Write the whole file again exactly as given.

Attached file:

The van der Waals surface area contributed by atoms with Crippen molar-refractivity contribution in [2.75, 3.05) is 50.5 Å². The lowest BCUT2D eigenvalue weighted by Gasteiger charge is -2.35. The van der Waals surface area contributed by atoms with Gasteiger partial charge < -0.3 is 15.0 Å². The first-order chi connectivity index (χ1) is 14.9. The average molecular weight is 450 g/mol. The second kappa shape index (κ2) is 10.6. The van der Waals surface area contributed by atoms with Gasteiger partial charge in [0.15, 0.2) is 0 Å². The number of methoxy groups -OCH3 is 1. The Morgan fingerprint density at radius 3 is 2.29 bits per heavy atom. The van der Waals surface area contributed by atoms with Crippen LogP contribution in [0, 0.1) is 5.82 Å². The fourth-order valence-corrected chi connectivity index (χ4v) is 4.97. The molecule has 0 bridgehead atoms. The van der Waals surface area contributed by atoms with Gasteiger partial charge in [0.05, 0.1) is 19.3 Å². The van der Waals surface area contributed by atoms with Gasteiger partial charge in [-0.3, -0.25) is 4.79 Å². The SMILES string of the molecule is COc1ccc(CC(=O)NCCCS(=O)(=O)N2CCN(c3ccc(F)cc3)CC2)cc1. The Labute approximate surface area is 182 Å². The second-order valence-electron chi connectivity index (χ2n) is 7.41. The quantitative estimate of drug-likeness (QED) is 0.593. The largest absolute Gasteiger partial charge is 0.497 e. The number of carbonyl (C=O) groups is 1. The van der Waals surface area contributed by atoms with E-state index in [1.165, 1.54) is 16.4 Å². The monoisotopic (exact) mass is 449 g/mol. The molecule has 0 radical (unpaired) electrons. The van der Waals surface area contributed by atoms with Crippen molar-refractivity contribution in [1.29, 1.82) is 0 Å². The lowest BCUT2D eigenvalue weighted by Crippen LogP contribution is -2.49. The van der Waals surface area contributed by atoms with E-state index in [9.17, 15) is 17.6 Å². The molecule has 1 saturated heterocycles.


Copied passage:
The van der Waals surface area contributed by atoms with Crippen molar-refractivity contribution in [2.75, 3.05) is 50.5 Å². The lowest BCUT2D eigenvalue weighted by Gasteiger charge is -2.35. The van der Waals surface area contributed by atoms with Gasteiger partial charge < -0.3 is 15.0 Å². The first-order chi connectivity index (χ1) is 14.9. The average molecular weight is 450 g/mol. The second kappa shape index (κ2) is 10.6. The van der Waals surface area contributed by atoms with Gasteiger partial charge in [0.15, 0.2) is 0 Å². The number of methoxy groups -OCH3 is 1. The Morgan fingerprint density at radius 3 is 2.29 bits per heavy atom. The van der Waals surface area contributed by atoms with Crippen LogP contribution in [0, 0.1) is 5.82 Å². The fourth-order valence-corrected chi connectivity index (χ4v) is 4.97. The molecule has 0 bridgehead atoms. The van der Waals surface area contributed by atoms with Gasteiger partial charge in [0.05, 0.1) is 19.3 Å². The van der Waals surface area contributed by atoms with Gasteiger partial charge in [-0.3, -0.25) is 4.79 Å². The SMILES string of the molecule is COc1ccc(CC(=O)NCCCS(=O)(=O)N2CCN(c3ccc(F)cc3)CC2)cc1. The Labute approximate surface area is 182 Å². The second-order valence-electron chi connectivity index (χ2n) is 7.41. The quantitative estimate of drug-likeness (QED) is 0.593. The largest absolute Gasteiger partial charge is 0.497 e. The number of carbonyl (C=O) groups is 1. The van der Waals surface area contributed by atoms with E-state index in [1.165, 1.54) is 16.4 Å². The monoisotopic (exact) mass is 449 g/mol. The molecule has 0 radical (unpaired) electrons. The van der Waals surface area contributed by atoms with Crippen molar-refractivity contribution in [1.29, 1.82) is 0 Å². The lowest BCUT2D eigenvalue weighted by Crippen LogP contribution is -2.49. The van der Waals surface area contributed by atoms with E-state index in [9.17, 15) is 17.6 Å². The molecule has 1 saturated heterocycles.